The Illusion of the American Frontier
From 03 November 2015 to 07 February 2016
Early booking is recommended
This small panel, which depicts a common motif in 17th-century Dutch and Flemish genre painting, entered the Thyssen-Bornemisza collection in 1928. The painting was acquired in Munich from E. A. Fleischmann’s Hof-Kunsthandlung and two years later was included in the exhibition of works from the Thyssen-Bornemisza collection held at the Neue Pinakothek in that city. The painting was acquired with an attribution to the Dutch painter Pieter Jansz. Quast, and was published as such in the catalogues of the Collection prior to Gaskell’s revision of 1990. However, Burchard, whose opinion was published in the 1937 and 1958 catalogues, considered it to be by Adriaen Brouwer. Ebbinge-Wubben published it as by Quast in 1969 but noted that this was an unconvincing attribution. Quast depicted military and peasant themes, endowing his figures with a caricatural tone. His work reveals the influence of Adriaen Brouwer, whom he could have known in Amsterdam or Haarlem.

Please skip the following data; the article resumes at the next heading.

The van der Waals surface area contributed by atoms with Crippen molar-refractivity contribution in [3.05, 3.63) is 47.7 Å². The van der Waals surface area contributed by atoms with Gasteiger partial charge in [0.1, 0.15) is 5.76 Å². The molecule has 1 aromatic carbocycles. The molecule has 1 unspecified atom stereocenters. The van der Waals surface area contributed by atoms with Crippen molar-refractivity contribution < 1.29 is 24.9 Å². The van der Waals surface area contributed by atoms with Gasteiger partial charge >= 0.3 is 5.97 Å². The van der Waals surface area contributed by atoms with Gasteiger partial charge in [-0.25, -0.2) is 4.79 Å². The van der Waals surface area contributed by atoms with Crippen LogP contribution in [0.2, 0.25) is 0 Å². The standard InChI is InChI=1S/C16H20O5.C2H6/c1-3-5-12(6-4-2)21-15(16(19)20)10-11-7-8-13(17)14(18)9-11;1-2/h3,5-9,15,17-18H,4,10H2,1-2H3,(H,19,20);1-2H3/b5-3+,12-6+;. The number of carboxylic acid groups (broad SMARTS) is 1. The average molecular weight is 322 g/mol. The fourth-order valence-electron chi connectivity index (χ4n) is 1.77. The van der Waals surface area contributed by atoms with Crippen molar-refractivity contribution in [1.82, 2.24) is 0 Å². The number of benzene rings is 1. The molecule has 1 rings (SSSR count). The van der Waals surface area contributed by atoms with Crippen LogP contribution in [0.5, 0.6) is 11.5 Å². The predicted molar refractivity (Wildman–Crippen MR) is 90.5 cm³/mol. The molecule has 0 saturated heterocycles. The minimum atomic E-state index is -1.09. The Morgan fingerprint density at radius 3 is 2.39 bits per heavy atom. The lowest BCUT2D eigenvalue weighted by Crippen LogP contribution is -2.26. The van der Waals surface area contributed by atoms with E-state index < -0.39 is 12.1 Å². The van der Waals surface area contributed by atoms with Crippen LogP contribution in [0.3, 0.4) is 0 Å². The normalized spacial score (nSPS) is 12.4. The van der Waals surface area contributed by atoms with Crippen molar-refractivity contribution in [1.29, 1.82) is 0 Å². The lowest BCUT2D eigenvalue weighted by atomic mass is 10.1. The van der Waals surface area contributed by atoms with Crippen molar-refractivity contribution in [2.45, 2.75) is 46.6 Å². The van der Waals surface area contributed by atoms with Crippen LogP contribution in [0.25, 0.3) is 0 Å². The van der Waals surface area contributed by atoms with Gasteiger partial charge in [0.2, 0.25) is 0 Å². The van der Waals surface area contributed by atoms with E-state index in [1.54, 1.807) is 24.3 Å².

The present figure, which is of high quality with regard to the draughtsmanship and the depiction of the head, is comparable (as Gaskell noted) to some of the secondary figures of smokers that Brouwer introduced into paintings such as the one in the Mauritshuis in The Hague, the Alte Pinakothek, Munich, and a private German collection. Two further versions of the present figure are known: one was in the collection of Maurice Kann (present location unknown), and the other, slightly larger one is in the Städtische Suermondt-Museum in Aachen. The Aachen painting differs from the present panel in that the setting is more extensive and includes several objects in the background, while the figure, which is smaller, is better integrated into the room. The existence of those two versions led Gaskell to suggest that they were based on a lost work by Adriaen Brouwer or on a drawing by that artist, which was also used here by an anonymous follower. This unknown painter used a fluid brushstroke and limited colour range to depict a figure characteristic of taverns and inns in the Low Countries, where drinking and tobacco were the principal pastimes.